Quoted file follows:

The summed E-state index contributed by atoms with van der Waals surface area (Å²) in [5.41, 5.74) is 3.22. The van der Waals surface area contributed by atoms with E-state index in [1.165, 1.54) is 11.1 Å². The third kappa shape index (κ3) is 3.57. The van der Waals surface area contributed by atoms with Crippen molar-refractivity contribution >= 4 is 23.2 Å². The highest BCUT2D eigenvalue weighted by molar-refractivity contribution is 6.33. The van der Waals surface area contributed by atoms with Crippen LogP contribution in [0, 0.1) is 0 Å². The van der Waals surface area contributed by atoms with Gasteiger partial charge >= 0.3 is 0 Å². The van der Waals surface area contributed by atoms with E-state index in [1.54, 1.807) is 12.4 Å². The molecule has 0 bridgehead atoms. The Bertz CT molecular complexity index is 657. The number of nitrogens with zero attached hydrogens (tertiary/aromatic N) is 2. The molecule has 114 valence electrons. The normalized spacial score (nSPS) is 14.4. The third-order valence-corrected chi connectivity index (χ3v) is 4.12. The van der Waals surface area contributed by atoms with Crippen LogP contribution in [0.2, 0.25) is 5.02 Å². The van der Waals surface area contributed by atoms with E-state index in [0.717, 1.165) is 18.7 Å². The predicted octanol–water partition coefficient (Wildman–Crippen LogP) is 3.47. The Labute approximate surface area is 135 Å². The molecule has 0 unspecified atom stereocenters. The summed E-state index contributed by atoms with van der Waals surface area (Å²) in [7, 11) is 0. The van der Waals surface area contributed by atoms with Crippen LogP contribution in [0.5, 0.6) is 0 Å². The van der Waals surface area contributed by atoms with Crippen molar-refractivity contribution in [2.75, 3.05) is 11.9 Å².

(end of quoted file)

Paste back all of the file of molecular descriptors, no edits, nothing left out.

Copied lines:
The summed E-state index contributed by atoms with van der Waals surface area (Å²) in [5.41, 5.74) is 3.22. The van der Waals surface area contributed by atoms with E-state index in [1.165, 1.54) is 11.1 Å². The third kappa shape index (κ3) is 3.57. The van der Waals surface area contributed by atoms with Crippen molar-refractivity contribution >= 4 is 23.2 Å². The highest BCUT2D eigenvalue weighted by molar-refractivity contribution is 6.33. The van der Waals surface area contributed by atoms with Crippen LogP contribution in [0, 0.1) is 0 Å². The van der Waals surface area contributed by atoms with Gasteiger partial charge >= 0.3 is 0 Å². The van der Waals surface area contributed by atoms with E-state index in [1.54, 1.807) is 12.4 Å². The molecule has 0 bridgehead atoms. The Bertz CT molecular complexity index is 657. The number of nitrogens with zero attached hydrogens (tertiary/aromatic N) is 2. The molecule has 114 valence electrons. The normalized spacial score (nSPS) is 14.4. The third-order valence-corrected chi connectivity index (χ3v) is 4.12. The van der Waals surface area contributed by atoms with Crippen LogP contribution in [0.2, 0.25) is 5.02 Å². The van der Waals surface area contributed by atoms with E-state index in [0.717, 1.165) is 18.7 Å². The predicted octanol–water partition coefficient (Wildman–Crippen LogP) is 3.47. The Labute approximate surface area is 135 Å². The molecule has 0 unspecified atom stereocenters. The summed E-state index contributed by atoms with van der Waals surface area (Å²) in [7, 11) is 0. The van der Waals surface area contributed by atoms with Crippen LogP contribution in [0.5, 0.6) is 0 Å². The van der Waals surface area contributed by atoms with Crippen molar-refractivity contribution in [2.75, 3.05) is 11.9 Å².